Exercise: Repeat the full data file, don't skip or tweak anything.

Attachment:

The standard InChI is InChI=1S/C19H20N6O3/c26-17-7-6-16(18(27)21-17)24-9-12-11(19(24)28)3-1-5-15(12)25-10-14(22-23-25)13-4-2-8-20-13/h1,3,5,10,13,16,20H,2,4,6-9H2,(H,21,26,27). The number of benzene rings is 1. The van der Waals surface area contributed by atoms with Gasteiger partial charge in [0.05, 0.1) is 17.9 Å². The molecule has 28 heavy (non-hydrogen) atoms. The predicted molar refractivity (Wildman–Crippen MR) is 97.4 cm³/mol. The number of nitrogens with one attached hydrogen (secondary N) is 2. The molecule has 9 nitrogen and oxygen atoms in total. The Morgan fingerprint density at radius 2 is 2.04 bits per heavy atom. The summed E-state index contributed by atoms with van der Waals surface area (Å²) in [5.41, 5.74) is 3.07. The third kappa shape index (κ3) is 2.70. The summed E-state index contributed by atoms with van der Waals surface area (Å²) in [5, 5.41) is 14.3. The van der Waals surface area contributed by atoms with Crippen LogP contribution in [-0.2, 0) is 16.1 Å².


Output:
The standard InChI is InChI=1S/C19H20N6O3/c26-17-7-6-16(18(27)21-17)24-9-12-11(19(24)28)3-1-5-15(12)25-10-14(22-23-25)13-4-2-8-20-13/h1,3,5,10,13,16,20H,2,4,6-9H2,(H,21,26,27). The number of benzene rings is 1. The van der Waals surface area contributed by atoms with Gasteiger partial charge in [0.05, 0.1) is 17.9 Å². The molecule has 28 heavy (non-hydrogen) atoms. The predicted molar refractivity (Wildman–Crippen MR) is 97.4 cm³/mol. The number of nitrogens with one attached hydrogen (secondary N) is 2. The molecule has 9 nitrogen and oxygen atoms in total. The Morgan fingerprint density at radius 2 is 2.04 bits per heavy atom. The summed E-state index contributed by atoms with van der Waals surface area (Å²) in [5.41, 5.74) is 3.07. The third kappa shape index (κ3) is 2.70. The summed E-state index contributed by atoms with van der Waals surface area (Å²) in [5, 5.41) is 14.3. The van der Waals surface area contributed by atoms with Crippen LogP contribution in [-0.2, 0) is 16.1 Å².